Both male and female patients were having economic problems. Male patients with somatization and female patients with conversion had more economic problems. It appears that the economic problem lead to different types of psychosocial problems in males or females. The females appears to have more likely to develop more florid manifestation of conversion disorder while male patients adopted a rather quieter approach of presenting with passionate somatic symptoms in the form of somatization disorder.
Other researches have shown that at conservative estimate 46 percent women and 5 percent of men suffered from anxiety and depressive disorders12. Literate subjects had lower levels of emotional distress then illiterate. Higher socio-economic status is associated with less emotional distress.
In the present study results of the research demonstrated that there are significant differences between males and females in terms of Life Events. Female experience more life events as compared to males (t = 1.41, p 0.05). About 33.75 percent females scored above 300 on Life event scale and 27.5 percent male patients scored above 300.

The finding is supported by the previously done researches. Social psychologists view that women are also prompt to keep negative views as compared to men and experience more pessimistic feelings in the face of threatening and stressful situations4. Stress as Lazarus and Launier (1978) suggested a transaction between people and the environment. Because it is the basis of give-and-takes adjustments that characterize people’s relationships with the environment, stress is a critical transaction indeed. Stress is the process by which environment events challenge us, how they are interpreted, how they make us feel and how we respond or adjust them5. Another study suggests that in all countries of the world, women experience higher levels of psychiatric morbidity than men do but the gap appears greatest in poorer countries. (Lee, 1990) Stressors, sources of challenge or danger to the organism are usually external to the organism and harm or loss. Stressors are not always environmental and instead may be symbols of threat, reminders of past harm, or other psychological representation of danger. In this way dreams or unwanted thoughts about a stress or may cause stress themselves1. Life may be particularly stressful for most women in Pakistan because of their lack of control over their lives. Studies in Western societies established that psychiatric disorders and psychological distress are correlated with low socio-economic class, lack of social support networks and stressful life events. About 30 percent male patients were unemployed and 25 percent were students’ whereas the other 45 percent were doing private job, business and were laborers. As far as females were concerned majority of them were housewives that are 50 percent and 42.5 percent female Somatoform disorders patients were students. The literature shows that some chronic stressors including job dissatisfaction, neighborhood problem and commuting may contribute to background stress4.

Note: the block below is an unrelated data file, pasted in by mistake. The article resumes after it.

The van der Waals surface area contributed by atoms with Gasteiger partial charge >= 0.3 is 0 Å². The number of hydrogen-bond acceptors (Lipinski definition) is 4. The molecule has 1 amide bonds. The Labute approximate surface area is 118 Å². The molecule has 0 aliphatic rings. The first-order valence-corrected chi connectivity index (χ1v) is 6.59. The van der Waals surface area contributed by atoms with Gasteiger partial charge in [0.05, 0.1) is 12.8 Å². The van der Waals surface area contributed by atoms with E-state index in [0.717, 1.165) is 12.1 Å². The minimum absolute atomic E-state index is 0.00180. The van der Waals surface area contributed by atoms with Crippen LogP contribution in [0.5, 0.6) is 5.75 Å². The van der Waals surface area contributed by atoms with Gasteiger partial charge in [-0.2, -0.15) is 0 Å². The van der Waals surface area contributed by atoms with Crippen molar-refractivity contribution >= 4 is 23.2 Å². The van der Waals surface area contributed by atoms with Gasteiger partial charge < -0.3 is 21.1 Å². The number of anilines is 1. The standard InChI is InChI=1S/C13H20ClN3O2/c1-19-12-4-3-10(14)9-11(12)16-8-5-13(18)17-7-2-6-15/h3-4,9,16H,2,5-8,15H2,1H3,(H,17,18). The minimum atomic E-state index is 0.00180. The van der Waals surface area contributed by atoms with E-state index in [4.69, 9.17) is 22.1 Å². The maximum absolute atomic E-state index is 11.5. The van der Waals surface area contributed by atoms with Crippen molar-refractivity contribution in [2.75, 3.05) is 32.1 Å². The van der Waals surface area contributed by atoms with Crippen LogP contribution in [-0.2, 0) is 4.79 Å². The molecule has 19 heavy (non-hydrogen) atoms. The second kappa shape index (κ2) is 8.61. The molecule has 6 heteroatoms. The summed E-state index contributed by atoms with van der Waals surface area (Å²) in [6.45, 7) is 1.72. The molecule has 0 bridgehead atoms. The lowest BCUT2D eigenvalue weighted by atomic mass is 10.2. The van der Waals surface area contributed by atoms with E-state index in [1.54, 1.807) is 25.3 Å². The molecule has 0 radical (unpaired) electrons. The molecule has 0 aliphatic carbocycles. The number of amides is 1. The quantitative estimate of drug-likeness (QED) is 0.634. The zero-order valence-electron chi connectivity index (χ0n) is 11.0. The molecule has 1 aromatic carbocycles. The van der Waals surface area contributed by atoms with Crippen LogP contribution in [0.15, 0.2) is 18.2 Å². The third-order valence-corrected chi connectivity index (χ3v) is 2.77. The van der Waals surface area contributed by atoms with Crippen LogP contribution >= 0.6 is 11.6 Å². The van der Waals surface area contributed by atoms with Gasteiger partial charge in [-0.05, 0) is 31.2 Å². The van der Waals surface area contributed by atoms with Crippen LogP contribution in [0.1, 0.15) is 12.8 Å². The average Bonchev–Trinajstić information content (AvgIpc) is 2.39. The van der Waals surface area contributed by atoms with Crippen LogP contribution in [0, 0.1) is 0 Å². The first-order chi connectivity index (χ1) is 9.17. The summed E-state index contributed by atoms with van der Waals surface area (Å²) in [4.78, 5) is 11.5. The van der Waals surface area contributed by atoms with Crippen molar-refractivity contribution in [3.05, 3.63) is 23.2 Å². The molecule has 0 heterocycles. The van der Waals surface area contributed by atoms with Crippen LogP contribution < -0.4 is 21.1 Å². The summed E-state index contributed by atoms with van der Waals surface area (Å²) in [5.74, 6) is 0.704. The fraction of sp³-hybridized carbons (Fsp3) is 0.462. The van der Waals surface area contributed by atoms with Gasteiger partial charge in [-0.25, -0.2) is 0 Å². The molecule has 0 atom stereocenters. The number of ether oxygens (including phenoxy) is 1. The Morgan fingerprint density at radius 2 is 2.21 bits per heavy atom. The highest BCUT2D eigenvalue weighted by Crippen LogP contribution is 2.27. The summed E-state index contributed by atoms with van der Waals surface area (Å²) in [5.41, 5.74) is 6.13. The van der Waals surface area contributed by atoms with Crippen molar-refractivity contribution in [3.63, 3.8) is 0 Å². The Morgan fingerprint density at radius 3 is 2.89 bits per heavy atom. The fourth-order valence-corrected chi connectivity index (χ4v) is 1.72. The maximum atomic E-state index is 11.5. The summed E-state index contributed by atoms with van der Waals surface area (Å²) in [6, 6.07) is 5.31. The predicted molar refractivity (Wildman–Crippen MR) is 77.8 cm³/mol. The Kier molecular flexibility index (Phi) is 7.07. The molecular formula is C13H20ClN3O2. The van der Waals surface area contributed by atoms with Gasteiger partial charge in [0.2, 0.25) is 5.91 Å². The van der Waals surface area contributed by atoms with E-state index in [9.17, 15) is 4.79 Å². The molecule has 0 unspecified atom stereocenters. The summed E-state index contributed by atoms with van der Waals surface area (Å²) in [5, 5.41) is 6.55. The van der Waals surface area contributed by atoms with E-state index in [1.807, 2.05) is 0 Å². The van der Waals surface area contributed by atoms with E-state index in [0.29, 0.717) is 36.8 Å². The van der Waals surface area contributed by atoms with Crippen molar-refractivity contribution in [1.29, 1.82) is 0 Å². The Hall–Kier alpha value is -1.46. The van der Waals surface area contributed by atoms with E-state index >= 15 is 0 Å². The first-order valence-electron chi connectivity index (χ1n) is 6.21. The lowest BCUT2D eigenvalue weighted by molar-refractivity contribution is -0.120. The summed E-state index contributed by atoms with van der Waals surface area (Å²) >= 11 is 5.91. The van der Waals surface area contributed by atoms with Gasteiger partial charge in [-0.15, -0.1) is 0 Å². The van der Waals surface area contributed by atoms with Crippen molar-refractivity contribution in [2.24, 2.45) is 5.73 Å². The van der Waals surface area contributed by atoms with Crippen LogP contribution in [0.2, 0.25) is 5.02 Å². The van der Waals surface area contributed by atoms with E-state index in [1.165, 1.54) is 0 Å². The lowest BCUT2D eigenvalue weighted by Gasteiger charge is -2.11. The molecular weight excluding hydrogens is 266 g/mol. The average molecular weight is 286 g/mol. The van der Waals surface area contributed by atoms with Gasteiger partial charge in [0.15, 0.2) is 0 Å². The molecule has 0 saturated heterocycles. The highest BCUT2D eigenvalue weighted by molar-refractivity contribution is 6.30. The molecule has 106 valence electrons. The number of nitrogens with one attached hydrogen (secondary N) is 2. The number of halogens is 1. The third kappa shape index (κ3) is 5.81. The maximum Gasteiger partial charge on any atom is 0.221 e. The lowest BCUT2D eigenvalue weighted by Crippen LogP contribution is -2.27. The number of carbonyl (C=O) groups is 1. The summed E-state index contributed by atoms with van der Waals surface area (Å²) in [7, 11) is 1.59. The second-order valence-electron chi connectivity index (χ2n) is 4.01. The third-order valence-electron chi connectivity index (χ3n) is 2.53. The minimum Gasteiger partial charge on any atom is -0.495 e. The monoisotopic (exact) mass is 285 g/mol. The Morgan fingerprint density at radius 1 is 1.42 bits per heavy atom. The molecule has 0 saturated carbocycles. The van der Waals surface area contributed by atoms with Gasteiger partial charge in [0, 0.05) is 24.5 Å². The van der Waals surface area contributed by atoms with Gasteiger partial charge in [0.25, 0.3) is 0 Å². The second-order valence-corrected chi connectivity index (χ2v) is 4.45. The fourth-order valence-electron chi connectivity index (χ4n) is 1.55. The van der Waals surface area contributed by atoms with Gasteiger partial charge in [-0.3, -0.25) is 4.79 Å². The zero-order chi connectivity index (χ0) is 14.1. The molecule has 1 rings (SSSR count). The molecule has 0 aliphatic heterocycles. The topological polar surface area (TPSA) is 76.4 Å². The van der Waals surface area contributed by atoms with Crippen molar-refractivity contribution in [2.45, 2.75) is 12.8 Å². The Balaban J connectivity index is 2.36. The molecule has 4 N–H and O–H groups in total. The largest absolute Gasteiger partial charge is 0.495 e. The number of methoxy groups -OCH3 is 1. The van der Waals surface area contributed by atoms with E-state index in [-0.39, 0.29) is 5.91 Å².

Among the Somatoform disorders the most commonly found diagnosis were conversion and somatization. Pain and patients having multiple somatic complaints was also found. In this study we have found that 62.5 percent male patients were experiencing problems with the primary support group and 45 percent of conversion patients were experiencing problems with the social environment and 42.5 somatization male patients were experiencing problems related to the social environment. The literature indicated that in adults it is thought that almost one half of the somatic complaints contain some element of somatization with 10 percent representing pure somatization13.Conversion disorder appears to be more common in adults or children. Low education, personality disorder and depression are commonly associated with Conversion disorder14. The female-to-male ratio is between 2:1 and 5:1. Male patients are likely to develop conversion disorder in occupational settings15.